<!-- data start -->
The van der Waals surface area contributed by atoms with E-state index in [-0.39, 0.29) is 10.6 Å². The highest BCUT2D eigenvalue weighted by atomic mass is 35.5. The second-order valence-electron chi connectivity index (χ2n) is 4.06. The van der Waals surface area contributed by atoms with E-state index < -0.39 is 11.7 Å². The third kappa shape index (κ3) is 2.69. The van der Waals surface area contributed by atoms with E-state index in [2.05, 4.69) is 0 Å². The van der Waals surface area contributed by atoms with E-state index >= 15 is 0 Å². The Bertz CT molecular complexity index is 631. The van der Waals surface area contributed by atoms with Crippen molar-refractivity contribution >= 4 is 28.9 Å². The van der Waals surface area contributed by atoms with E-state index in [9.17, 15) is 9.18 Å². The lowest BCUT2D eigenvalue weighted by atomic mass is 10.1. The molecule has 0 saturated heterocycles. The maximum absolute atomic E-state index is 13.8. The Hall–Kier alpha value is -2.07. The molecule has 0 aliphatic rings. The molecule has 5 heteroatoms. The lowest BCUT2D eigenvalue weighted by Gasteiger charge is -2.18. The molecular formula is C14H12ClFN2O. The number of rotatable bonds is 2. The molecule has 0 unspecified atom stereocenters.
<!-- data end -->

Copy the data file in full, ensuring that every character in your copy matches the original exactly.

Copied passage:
The van der Waals surface area contributed by atoms with E-state index in [-0.39, 0.29) is 10.6 Å². The highest BCUT2D eigenvalue weighted by atomic mass is 35.5. The second-order valence-electron chi connectivity index (χ2n) is 4.06. The van der Waals surface area contributed by atoms with E-state index < -0.39 is 11.7 Å². The third kappa shape index (κ3) is 2.69. The van der Waals surface area contributed by atoms with E-state index in [2.05, 4.69) is 0 Å². The van der Waals surface area contributed by atoms with E-state index >= 15 is 0 Å². The Bertz CT molecular complexity index is 631. The van der Waals surface area contributed by atoms with Crippen molar-refractivity contribution >= 4 is 28.9 Å². The van der Waals surface area contributed by atoms with E-state index in [9.17, 15) is 9.18 Å². The lowest BCUT2D eigenvalue weighted by atomic mass is 10.1. The molecule has 0 saturated heterocycles. The maximum absolute atomic E-state index is 13.8. The Hall–Kier alpha value is -2.07. The molecule has 0 aliphatic rings. The molecule has 5 heteroatoms. The lowest BCUT2D eigenvalue weighted by Gasteiger charge is -2.18. The molecular formula is C14H12ClFN2O. The number of rotatable bonds is 2. The molecule has 0 unspecified atom stereocenters.